Live-in relationships are a “dangerous disease” that has to be eliminated from society, according to a Haryana BJP MP, who also urged the government to enact legislation prohibiting them as Indian culture is becoming like the western one. Raising the matter in the Lok Sabha during the zero hour, Dharambir Singh added that since love marriages frequently end in divorce, it would be appropriate to make parental approval of the unions necessary.
Dharambir Singh, the BJP MP from Bhiwani-Mahendragarh, stated in the Lok Sabha that getting parental approval and support before getting married has long been a part of Indian tradition and has been beneficial for preserving partnerships.
“I wish to draw the government’s and Parliament’s attention to a very serious matter. The ideals of brotherhood and “Vasudhaiva Kutumbakam” are well-known in Indian culture. Compared to other societies worldwide, our social fabric is unique. Our togetherness in variety is impressive to the whole world,” the MP remarked.
Even today, a significant portion of the population prioritises parent-or relative-arranged marriages. A number of similar characteristics, including societal and personal beliefs and preferences as well as family histories, are matched in planned weddings, where the bride and groom request the approval of their parents. As a holy bond that lasts for seven generations, marriage is widely respected. When bringing up the subject, he stated, “The divorce rate in India is approximately 1.1%, while it is approximately 40% in America.”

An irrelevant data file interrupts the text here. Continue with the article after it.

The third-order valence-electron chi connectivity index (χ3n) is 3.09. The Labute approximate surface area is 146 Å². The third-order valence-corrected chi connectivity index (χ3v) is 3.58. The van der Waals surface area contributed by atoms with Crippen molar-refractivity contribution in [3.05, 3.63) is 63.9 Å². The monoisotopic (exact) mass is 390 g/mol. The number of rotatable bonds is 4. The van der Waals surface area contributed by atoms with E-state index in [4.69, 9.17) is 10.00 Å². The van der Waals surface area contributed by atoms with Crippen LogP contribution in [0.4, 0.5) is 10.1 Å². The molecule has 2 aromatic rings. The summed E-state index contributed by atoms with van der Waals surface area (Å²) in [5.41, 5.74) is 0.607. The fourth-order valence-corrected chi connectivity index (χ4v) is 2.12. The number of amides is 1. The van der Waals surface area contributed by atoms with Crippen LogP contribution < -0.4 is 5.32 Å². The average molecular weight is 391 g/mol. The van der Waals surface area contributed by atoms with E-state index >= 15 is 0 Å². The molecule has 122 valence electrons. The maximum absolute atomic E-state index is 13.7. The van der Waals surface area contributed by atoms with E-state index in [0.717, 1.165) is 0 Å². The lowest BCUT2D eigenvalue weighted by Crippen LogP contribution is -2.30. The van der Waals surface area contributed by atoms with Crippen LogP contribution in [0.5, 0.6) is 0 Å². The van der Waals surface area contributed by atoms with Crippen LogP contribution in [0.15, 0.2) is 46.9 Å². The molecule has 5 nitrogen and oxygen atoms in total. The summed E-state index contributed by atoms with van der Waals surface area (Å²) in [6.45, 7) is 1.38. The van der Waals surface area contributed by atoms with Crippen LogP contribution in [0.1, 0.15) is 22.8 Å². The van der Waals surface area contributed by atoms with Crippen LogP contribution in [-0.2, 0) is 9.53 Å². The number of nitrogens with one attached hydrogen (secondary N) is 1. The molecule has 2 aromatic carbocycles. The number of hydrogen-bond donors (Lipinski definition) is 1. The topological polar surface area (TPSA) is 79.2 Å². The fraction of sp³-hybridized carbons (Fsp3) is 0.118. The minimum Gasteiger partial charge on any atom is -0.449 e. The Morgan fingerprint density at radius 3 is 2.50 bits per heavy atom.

He mentioned the recent revelation of the case involving Aftab Poonawala and Shraddha Walkar, who were both living together. The murder of Shraddha Walkar, who was allegedly killed by her live-in boyfriend in Delhi, was described as a horrific act. According to the MP, there are practically daily more of these cases.
Live-in relationships, in which single people decide to cohabitate without formally tying the knot through marriage, are becoming more prevalent in many countries. Opinions on the issue vary throughout individuals and nations, frequently shaped by cultural values, personal beliefs, and social standards.
Living together prior to marriage might be seen by some as a wise decision that helps people get to know one another better. Some people could have more conservative opinions and believe it goes against conventional wisdom.